The sex/gender system can also be understood as operating on a symbolic level. Symbols of masculinity and
femininity are culturally constructed rather than reflected purely in biology. The distinction between men and
women is created through language, gestures, dress, art and even discourses on gender.
References and further reading
ConneU, R. (2002) Gender, Malden, MA: Blackwell. Fausto-Sterling, A.
(2000) Sexing the Body, New York: Basic Books.
Rubin, G. (1975) ‘The traffic in women’, in R.R. Reiter (ed.) Toward an
Anthropology of Women, New York: Monthly Review, pp. 157–210.
Sex role theory has been important in the study of masculinity since the 1970s. It has its origins in the work
of Parsons (Parsons and Bales 1953), who argued that all societies needed to fulfil the functions of production and
reproduction. In his view, these social activities required separate ‘instrumental’ and ‘expressive’ roles. He
believed that men were more suited to perform the instrumental activities such as competition and rational action,
while women were most suited to undertake expressive activities such as nurturing, caring and creative work.
Parsons regarded these culturally prescribed roles as complementary to each other and as meeting the functions
required by society. Consequently, men and women needed to be socialised into the ‘appropriate’ sex roles. Boys and
girls learn the social expectations conveyed by family, peer groups, education and the media to guide appropriate
behaviours for men and women. Men and women were thus socialised into dominant and submissive behaviours
respectively (Clatterbaugh 1990).
Brannon’s (1976) influential article on the male sex role in the 1970s outlined what he saw as the four main
rules that men needed to adhere to. They were: no sissy stuff—avoid all feminine behaviour traits; be a big
wheel—acquire success and status in the breadwinning role; be a sturdy oak—develop strength and confidence; and
give ‘em hell—be daring, aggressive and violent. He argued that this role was harmful to men as well as being
oppressive to women. In this view, boys see models of men who seek material success, physical and psychological
strength, independence, toughness, leadership and invulnerability. They suppress their fear and control their
emotions. Sex role theorists argue that this stereotype of masculinity is imposed on boys from birth and is
reinforced through pre-school and school (see Farrell 1975).
In spite of the implicit social determinism, sex role theory promised the possibility of social change in gender
roles because if masculinity was not biologically determined, it could be changed by setting up more positive role
models. As Connell (1995) pointed out, it was simply a matter of transmitting new expectations through the family,
school and media. Men’s dominance, aggression and emotional stoicism could be challenged by teaching them to be
more egalitarian, gentle and expressive.
Sex role theory informed the early men’s liberation movement of the 1970s, whose theorists maintained that
freeing sex role conventions might be good for men as well as for women. Men were thus encouraged to break free of
the stereotypes and restrictions of traditional male sex roles. Through this popular discourse, the liberation of
men was linked with expanding the role options available to them. By implication, men’s transformation was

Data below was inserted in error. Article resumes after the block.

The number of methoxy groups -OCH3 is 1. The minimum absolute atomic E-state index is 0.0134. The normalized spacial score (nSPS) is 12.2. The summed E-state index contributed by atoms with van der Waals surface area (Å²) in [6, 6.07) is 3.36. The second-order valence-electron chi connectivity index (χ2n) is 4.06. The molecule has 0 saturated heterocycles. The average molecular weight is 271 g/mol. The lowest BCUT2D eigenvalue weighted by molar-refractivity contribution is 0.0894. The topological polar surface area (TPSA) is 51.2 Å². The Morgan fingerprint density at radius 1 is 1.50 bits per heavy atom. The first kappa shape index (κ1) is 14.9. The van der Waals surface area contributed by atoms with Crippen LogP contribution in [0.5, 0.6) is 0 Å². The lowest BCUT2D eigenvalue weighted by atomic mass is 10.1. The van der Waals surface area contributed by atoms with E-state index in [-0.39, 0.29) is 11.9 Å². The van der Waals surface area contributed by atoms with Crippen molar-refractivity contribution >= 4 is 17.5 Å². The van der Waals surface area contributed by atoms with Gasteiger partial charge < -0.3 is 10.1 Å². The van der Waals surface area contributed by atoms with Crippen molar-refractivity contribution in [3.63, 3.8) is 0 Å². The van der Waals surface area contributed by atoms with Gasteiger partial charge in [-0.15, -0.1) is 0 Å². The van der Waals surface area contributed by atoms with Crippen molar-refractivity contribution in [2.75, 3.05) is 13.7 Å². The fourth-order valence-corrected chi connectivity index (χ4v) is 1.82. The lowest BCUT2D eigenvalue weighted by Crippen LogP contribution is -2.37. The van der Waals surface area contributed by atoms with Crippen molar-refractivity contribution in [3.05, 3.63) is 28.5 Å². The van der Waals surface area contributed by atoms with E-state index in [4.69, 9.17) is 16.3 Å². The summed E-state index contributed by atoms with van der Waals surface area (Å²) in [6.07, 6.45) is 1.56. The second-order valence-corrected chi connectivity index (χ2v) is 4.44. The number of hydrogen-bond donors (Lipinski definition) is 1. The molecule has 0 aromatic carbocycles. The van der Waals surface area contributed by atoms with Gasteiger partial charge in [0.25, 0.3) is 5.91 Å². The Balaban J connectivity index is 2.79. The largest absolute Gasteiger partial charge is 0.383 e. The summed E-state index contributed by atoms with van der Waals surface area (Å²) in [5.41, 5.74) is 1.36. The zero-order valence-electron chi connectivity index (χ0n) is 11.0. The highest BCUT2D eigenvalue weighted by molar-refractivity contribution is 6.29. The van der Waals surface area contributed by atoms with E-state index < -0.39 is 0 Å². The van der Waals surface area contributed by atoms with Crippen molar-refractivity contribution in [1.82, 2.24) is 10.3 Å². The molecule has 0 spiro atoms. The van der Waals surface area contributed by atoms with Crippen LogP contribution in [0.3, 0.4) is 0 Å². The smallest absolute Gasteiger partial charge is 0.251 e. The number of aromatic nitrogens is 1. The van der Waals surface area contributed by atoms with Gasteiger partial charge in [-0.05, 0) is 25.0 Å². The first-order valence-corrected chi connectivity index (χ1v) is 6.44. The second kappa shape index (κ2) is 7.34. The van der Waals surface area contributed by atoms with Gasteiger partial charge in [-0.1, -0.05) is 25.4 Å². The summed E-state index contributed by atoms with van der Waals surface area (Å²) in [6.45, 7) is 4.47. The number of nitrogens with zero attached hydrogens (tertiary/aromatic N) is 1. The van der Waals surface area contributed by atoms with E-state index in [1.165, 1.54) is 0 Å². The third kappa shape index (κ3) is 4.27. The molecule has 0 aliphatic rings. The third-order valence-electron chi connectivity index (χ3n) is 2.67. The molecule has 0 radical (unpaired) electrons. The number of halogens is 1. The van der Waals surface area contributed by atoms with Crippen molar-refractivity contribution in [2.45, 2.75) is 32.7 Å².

envisaged without reference to wider social processes, as the male role was seen to be a constraint that could be
discarded, allowing the human being in the man to emerge. These ideas promoted the view of men’s liberationists
that men were also oppressed by traditional sex roles (see Messner 1997): since symmetrical sex roles hurt men and
women equally, there was no hierarchy of oppression between women and men.
Pleck, an important theorist of male sex roles in the 1970s, constructed what he called the Male Sex Role
Identity (MSRI) (Pleck 1976). He believed that the male sex role was contradictory and that this thwarted the
successful attainment of male sex role identity (Pleck 1987). He consequently developed an alternative model, which
he called the Male Sex Role Strain (MSRS), where the tensions inherent in the role were openly acknowledged and
addressed. However, his models did not adequately explain men’s social power.
A major criticism of sex role theory is that it under-emphasises the economic and political power that men
exercise over women and cannot explain male domination or gender inequality. Nor is it able to explain men’s
resistance to change. A number of critics have also pointed out that by focusing on one normative standard of
masculinity that is white, middle class and heterosexual, sex role theory is unable to account for diversity and
difference in men’s lives (see Edley and Wetherell 1995). Because of its inability to theorise power and interests,
and its assumption that a normative standard exists throughout history, many theorists argue that sex role theory
is inadequate for explaining masculinity. Consequently, this approach has been overtaken by other theoretical
accounts of masculinity.
References and further reading
Brannon, R. (1976) ‘The male sex role’, in D. David and R.Brannon (eds) The
Forty-Nine Percent Majority, Reading, MA: AddisonWesley.
Clatterbaugh, K. (1990) Contemporary Perspectives on Masculinity,
Boulder, CO: West View.
Connell, R. (1987) Gender and Power, Cambridge: Polity.
(1995) Masculinities, Sydney: Allen and Unwin.
Edley, N. and Wetherell, M. (1995) Men in Perspective, London: Prentice
Farrell, W. (1975) The Liberated Man, New York: Bantam.
Messner, M. (1997) Politics of Masculinities, Thousand Oaks, CA:
Parsons, T. and Bales, R. (1953) Family, Socialisation and the Interaction
Process, Glencoe, IL: Free Press.
Pleck, J. (1976) ‘The male sex role’, Journal of Social Issues,
(1987) ‘The theory of the male sex role identity’, in H.Brod (ed.) The Making
of Masculinities, Boston, MA: Allen and Unwin.